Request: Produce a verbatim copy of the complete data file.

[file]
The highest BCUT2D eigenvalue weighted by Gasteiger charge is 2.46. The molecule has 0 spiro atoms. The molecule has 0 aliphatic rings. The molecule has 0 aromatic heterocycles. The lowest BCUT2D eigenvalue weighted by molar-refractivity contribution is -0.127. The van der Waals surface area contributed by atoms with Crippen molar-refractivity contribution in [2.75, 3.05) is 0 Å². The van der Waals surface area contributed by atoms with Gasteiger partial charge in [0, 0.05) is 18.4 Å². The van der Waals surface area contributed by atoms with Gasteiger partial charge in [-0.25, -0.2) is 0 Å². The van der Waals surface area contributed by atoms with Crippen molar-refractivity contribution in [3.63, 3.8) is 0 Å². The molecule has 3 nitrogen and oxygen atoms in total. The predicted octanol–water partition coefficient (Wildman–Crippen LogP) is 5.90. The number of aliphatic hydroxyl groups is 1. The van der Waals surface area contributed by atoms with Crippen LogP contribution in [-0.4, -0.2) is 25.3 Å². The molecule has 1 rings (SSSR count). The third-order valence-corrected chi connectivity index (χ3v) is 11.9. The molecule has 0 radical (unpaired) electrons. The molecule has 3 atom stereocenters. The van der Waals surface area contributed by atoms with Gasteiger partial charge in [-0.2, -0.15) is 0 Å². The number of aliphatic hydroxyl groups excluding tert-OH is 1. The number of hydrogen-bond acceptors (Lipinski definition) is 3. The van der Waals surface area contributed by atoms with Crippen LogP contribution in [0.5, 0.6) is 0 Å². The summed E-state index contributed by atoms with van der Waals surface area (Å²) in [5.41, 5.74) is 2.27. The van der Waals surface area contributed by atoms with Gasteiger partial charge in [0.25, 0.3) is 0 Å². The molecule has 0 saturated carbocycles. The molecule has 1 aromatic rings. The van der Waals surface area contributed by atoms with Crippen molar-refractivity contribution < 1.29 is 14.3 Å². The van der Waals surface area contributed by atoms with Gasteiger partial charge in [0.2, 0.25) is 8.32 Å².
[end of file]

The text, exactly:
The highest BCUT2D eigenvalue weighted by Gasteiger charge is 2.46. The molecule has 0 spiro atoms. The molecule has 0 aliphatic rings. The molecule has 0 aromatic heterocycles. The lowest BCUT2D eigenvalue weighted by molar-refractivity contribution is -0.127. The van der Waals surface area contributed by atoms with Crippen molar-refractivity contribution in [2.75, 3.05) is 0 Å². The van der Waals surface area contributed by atoms with Gasteiger partial charge in [0, 0.05) is 18.4 Å². The van der Waals surface area contributed by atoms with Gasteiger partial charge in [-0.25, -0.2) is 0 Å². The van der Waals surface area contributed by atoms with Crippen molar-refractivity contribution in [3.63, 3.8) is 0 Å². The molecule has 3 nitrogen and oxygen atoms in total. The predicted octanol–water partition coefficient (Wildman–Crippen LogP) is 5.90. The number of aliphatic hydroxyl groups is 1. The van der Waals surface area contributed by atoms with Crippen LogP contribution in [-0.4, -0.2) is 25.3 Å². The molecule has 1 rings (SSSR count). The third-order valence-corrected chi connectivity index (χ3v) is 11.9. The molecule has 0 radical (unpaired) electrons. The molecule has 3 atom stereocenters. The van der Waals surface area contributed by atoms with Gasteiger partial charge in [-0.2, -0.15) is 0 Å². The number of aliphatic hydroxyl groups excluding tert-OH is 1. The number of hydrogen-bond acceptors (Lipinski definition) is 3. The van der Waals surface area contributed by atoms with Crippen LogP contribution in [0.5, 0.6) is 0 Å². The summed E-state index contributed by atoms with van der Waals surface area (Å²) in [5.41, 5.74) is 2.27. The van der Waals surface area contributed by atoms with Gasteiger partial charge in [0.25, 0.3) is 0 Å². The molecule has 0 saturated carbocycles. The molecule has 1 aromatic rings. The van der Waals surface area contributed by atoms with Crippen molar-refractivity contribution < 1.29 is 14.3 Å². The van der Waals surface area contributed by atoms with Gasteiger partial charge in [0.2, 0.25) is 8.32 Å².